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Bomb alert announced at VW plant; meanwhile negotiations are set to continue on June 21

If the Modern Volkswagen Unions (MOV) fail to find a consensus with Volkswagen Slovakia’s management, the protest could continue until July 3.

Strike in Volkswagen Slovakia on June 20, 2017.(Source: Sme - Jozef Jakubčo)

Meanwhile, a bomb alert was announced on June 20 in the early evening, according to the plant’s spokesperson, Lucia Kovarovič Makayová, who added – as cited by the Sme daily – that all necessary measures have been taken.

MOV unionists have reacted to the management’s claim that they were ready to communicate, by saying that they had not been contacted, although they (MOV) had informed the management about their willingness to negotiate. “Why don’t they call us if they are waiting for us?” MOV head Zoroslav Smolinský, who had criticised the communication of management via the media and a press conference, told the TASR newswire.

In the evening, unionists claimed that about 80 percent, or 2,000 people, from the afternoon shift were on strike, which stopped the production of SUVs completely with only a minor share of the New Small Family vehicles, like the Škoda Citigo or the VW Up! being made.

Strike in VW SK to continue

“We will continue this strike until we reach an agreement with the VW management,” Smolinský said, specifying that they are ready to hold on until July 3 when the factory holiday begins. The VW Slovakia plants in Martin, Stupava and Košice continue operation without any limitations, chairman of the VW SK board, Ralf Sacht, said. In Bratislava maintenance, repairs and minor works are taking place in the plant, he added. Sacht also said that he considered the requirement of a 16-percent increase in salaries irresponsible but both sides declare the will and need to negotiate and come to an agreement. “The conditions stated by unionists are as high as they were in the beginning, and we see no scope to fulfil them,” Ralf Sacht assured, as quoted by Sme.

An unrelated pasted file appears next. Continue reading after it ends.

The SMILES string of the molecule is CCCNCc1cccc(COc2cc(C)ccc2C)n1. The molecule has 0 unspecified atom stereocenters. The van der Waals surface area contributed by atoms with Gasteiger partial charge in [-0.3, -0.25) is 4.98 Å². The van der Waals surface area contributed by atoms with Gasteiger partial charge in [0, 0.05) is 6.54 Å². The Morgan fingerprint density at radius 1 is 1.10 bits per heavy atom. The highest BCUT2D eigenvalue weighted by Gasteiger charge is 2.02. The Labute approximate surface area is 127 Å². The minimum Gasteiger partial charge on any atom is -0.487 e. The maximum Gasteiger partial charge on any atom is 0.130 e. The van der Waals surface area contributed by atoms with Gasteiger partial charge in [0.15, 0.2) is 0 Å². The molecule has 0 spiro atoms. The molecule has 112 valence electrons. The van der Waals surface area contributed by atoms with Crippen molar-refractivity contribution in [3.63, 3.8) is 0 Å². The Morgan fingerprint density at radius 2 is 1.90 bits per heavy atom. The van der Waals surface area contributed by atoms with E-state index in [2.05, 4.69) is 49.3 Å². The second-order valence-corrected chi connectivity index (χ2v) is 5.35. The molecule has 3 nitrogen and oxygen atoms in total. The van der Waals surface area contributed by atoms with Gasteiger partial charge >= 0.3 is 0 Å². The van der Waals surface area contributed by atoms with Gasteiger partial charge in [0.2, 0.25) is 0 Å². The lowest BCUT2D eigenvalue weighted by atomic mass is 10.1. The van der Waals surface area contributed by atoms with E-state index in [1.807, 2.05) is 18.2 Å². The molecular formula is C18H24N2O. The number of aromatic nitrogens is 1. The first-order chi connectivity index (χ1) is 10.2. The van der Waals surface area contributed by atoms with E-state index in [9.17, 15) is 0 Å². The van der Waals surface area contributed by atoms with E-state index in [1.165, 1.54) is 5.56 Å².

Read also: Read also:Thousands of people support the VW strike

“I would welcome a quick agreement,” Prime Minister Robert Fico noted for TASR, adding that the events in VW Bratislava were also a subject for the June 19 talks of the Visegrad Four and the Benelux countries. The people in the West do not understand why a Slovak worker who works with high quality, a high productivity rate, and produces the most luxury cars, has a salary lower by a half or two thirds compared to a worker of the same company, located only 200 kilometres to the west, Fico explained. He also said that there must be some differences in salaries, but people have the right to require higher wages. “I cannot comment on how much or in what way the salaries should be increased, though,” he summed up.

Economy Minister Peter Žiga deemed the required 16-percent salary hike irresponsible in an earlier statement, after the strike was announced. However, the requirements include not just this condition, but 11 points in total.

Volkswagen will not leave Slovakia due to the strike, Labour Minister Ján Richter opined for the newswire.

Employers express worries

Representatives of the Association of Automotive Industry (ZAP) – president Juraj Sinay and honorary ZAP president and long-term VW SK chair of the board, Jozef Uhrík, warned that the situation threatens not just the position of Volkswagen Slovakia in the country’s economy but also the automotive industry as such – which directly employs more than 18,500 Slovaks and indirectly, through sub-contractors, 129,000 Slovaks. The strike threatens employment, the economy, and the position of Slovakia on world markets, Sinay warned, adding that production may be moved from Bratislava to other regions. The unions’ requirement for a 16-percent salary hikes also threatens the competitiveness of the Slovak automotive industry in the Visegrad Group region, according to him.

Read also: Read also:Last minute talks to avert strike at Volkswagen Slovakia have failed

Uhrík added that he experienced two strikes in his VW position which did not improve but rather deteriorated the situation, as the concern moved its plants out of Spain and Portugal following the actions.

Shortly before 19:00, Volkswagen Slovakia announced it would hold talks with the Modern Volkswagen Unions representatives again on Wednesday, June 21, from 15:30. Lucia Kovarovič Makayová told Sme that the 12th round of talks will be held at the request of the MOV.

Bomb forced the striking employees out

After the bomb was announced, police were called to the plant in the Devínska Nová Ves borough of Bratislava and were making an explosives check. The announcement was recorded shortly after 17:00, Bratislava Regional Police spokesperson Lucia Mihalíková told TASR, assuring that all necessary steps have been made. Employees had to be evacuated, Sme wrote at 18:30.

Topic: Economics


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